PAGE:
Maia Wojciechowska is often a fine writer. ["'Don't Play Dead Before You Have To'"] is nearly one of those times.
There are good things. Here is an attempt to write about the kid in-between—neither college nor slum-bound, neither bright nor deadeningly dumb, not ambitious but aware—the middle achiever who is too frequently ignored. There is an honest, moving, yet oddly oblique look at the depression and attempted suicide of a very bright child whose parents are separating. And there is a lovely coup de théâtre as an old man, a once-famous philosopher, allows a television interview knowing he will die on camera.
There are some not-so-good things, too. The contrivance on which the entire novel rests. An inconsistency of focus. A confusion about how perceptive, how alone our hero is really to be.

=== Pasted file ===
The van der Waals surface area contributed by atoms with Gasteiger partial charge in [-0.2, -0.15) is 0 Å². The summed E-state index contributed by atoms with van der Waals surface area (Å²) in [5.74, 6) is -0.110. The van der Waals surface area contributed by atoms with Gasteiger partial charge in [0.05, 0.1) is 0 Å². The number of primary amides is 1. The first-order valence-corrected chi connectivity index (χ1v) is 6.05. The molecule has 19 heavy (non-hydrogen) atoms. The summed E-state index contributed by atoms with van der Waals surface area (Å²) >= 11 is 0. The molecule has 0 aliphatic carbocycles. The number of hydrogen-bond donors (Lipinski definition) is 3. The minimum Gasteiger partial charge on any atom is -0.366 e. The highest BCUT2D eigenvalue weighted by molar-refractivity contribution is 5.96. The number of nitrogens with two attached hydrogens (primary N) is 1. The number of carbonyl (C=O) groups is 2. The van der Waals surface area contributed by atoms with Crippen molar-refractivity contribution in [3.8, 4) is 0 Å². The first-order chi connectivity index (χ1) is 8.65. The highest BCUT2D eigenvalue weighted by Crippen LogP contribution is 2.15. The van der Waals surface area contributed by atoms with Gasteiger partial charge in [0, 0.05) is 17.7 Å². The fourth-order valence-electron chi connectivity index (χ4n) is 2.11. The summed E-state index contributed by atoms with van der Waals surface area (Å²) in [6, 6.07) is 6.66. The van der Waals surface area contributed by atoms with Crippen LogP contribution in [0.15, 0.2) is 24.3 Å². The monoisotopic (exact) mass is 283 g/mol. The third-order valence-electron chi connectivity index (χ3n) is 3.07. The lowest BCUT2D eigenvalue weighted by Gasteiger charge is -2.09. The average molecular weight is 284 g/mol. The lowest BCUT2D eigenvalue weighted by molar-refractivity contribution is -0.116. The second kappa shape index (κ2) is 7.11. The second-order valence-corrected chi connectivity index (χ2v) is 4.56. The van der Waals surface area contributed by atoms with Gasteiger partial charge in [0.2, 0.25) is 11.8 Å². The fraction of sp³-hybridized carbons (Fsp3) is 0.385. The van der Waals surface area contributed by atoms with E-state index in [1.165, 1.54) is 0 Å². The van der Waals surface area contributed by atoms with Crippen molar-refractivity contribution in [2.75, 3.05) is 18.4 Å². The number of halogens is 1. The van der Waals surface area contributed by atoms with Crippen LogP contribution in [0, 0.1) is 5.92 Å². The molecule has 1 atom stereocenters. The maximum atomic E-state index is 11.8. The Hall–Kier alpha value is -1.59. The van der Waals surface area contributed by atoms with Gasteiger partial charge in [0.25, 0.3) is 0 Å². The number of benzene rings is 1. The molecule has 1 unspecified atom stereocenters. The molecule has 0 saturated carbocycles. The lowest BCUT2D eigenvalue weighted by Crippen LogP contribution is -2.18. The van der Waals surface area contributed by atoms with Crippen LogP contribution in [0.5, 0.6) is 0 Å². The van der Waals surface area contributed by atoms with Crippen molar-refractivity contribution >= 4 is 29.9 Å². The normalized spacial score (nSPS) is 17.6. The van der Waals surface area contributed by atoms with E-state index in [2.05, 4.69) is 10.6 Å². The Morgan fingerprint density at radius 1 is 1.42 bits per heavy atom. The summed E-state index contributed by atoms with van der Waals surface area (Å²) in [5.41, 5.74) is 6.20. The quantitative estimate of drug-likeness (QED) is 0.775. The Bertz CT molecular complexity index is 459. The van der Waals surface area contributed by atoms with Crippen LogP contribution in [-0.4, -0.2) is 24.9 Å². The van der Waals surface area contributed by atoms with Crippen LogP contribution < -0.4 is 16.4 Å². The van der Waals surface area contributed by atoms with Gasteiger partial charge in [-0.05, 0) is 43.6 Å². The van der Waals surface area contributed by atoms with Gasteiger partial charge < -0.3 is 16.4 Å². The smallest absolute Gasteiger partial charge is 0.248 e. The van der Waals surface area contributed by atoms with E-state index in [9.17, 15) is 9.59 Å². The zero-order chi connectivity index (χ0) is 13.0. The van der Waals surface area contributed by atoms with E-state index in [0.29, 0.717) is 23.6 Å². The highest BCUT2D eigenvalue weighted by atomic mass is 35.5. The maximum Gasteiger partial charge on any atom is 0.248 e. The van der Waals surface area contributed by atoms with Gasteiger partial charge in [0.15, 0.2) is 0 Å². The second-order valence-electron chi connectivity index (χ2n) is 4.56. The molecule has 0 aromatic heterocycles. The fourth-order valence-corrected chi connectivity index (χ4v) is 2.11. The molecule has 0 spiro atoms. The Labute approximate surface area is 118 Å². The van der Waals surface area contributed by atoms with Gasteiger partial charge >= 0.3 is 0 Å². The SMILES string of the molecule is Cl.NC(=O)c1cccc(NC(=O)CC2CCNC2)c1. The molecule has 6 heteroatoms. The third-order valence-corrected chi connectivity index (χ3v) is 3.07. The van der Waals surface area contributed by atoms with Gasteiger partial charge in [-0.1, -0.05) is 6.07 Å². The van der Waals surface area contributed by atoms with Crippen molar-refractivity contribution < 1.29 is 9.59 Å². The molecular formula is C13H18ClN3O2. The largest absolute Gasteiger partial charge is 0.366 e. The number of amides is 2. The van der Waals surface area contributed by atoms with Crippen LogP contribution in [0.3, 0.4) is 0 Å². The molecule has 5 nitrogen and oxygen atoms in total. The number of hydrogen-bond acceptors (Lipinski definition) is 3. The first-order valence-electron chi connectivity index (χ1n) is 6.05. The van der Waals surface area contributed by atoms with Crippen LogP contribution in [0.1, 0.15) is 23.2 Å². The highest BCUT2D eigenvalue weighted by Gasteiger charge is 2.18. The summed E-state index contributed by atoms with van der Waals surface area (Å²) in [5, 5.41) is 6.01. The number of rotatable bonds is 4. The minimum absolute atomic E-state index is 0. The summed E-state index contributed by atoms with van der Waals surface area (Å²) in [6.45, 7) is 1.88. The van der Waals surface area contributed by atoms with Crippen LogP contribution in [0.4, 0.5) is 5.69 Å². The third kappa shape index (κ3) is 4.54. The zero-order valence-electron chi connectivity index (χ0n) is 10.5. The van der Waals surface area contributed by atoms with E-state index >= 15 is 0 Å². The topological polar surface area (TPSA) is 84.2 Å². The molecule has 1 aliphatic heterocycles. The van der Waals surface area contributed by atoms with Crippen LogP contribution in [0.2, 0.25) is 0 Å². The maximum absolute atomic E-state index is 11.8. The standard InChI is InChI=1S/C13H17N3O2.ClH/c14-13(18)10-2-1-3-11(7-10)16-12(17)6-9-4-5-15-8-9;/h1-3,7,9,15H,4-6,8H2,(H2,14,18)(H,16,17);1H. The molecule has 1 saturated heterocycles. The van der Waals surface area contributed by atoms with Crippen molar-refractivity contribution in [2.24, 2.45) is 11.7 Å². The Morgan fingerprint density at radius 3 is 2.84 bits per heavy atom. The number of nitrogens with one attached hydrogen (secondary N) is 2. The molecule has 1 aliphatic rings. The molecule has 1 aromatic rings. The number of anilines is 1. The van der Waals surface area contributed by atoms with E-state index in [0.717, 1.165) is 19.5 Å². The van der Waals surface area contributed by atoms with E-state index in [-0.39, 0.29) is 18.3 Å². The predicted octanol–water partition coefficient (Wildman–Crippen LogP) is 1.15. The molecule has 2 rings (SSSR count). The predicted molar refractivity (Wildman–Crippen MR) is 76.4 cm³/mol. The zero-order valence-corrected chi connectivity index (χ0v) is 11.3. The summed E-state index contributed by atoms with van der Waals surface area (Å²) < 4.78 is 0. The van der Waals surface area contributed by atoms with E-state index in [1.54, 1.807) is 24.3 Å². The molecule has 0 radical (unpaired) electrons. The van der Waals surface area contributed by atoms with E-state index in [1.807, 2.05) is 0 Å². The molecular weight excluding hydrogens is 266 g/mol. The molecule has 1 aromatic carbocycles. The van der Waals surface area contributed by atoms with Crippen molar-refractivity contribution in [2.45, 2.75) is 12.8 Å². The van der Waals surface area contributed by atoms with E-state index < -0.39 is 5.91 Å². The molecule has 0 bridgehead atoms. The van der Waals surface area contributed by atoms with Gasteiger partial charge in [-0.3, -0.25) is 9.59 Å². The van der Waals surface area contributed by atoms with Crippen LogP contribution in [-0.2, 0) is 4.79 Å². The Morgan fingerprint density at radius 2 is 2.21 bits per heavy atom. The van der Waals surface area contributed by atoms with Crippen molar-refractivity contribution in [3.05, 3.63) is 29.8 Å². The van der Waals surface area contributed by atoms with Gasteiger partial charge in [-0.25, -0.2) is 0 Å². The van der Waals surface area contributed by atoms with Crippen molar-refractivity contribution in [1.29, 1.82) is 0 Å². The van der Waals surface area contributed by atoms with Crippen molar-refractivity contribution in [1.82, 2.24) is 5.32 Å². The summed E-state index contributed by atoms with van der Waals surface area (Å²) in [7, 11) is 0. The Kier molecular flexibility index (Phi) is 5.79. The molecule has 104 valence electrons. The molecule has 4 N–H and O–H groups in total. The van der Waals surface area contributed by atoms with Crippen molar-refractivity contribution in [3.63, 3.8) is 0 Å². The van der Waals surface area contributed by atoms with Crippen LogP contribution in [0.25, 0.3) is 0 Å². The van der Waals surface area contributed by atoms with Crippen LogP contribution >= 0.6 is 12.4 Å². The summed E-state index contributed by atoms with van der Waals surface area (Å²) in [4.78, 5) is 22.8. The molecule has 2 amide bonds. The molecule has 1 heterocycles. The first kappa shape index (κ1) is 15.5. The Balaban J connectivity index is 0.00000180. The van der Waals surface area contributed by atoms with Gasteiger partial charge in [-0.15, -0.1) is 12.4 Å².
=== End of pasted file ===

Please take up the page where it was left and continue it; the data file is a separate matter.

Can a book's basic flaws be overcome by enough shining albeit scattered moments? Miss Wojciechowska's other books have been alternately very good and very much less so. But there is an additional, happy feeling in "'Don't Play Dead Before You Have To'"—that of an author "getting it all together" for a new, and real, event. Perhaps, soon, a book as honest and moving as "Shadow of a Bull"?
John Neufeld, in his review of "Don't Play Dead Before You Have To," in The New York Times Book Review (© 1970 by The New York Times Company; reprinted by permission), August 16, 1970, p. 22.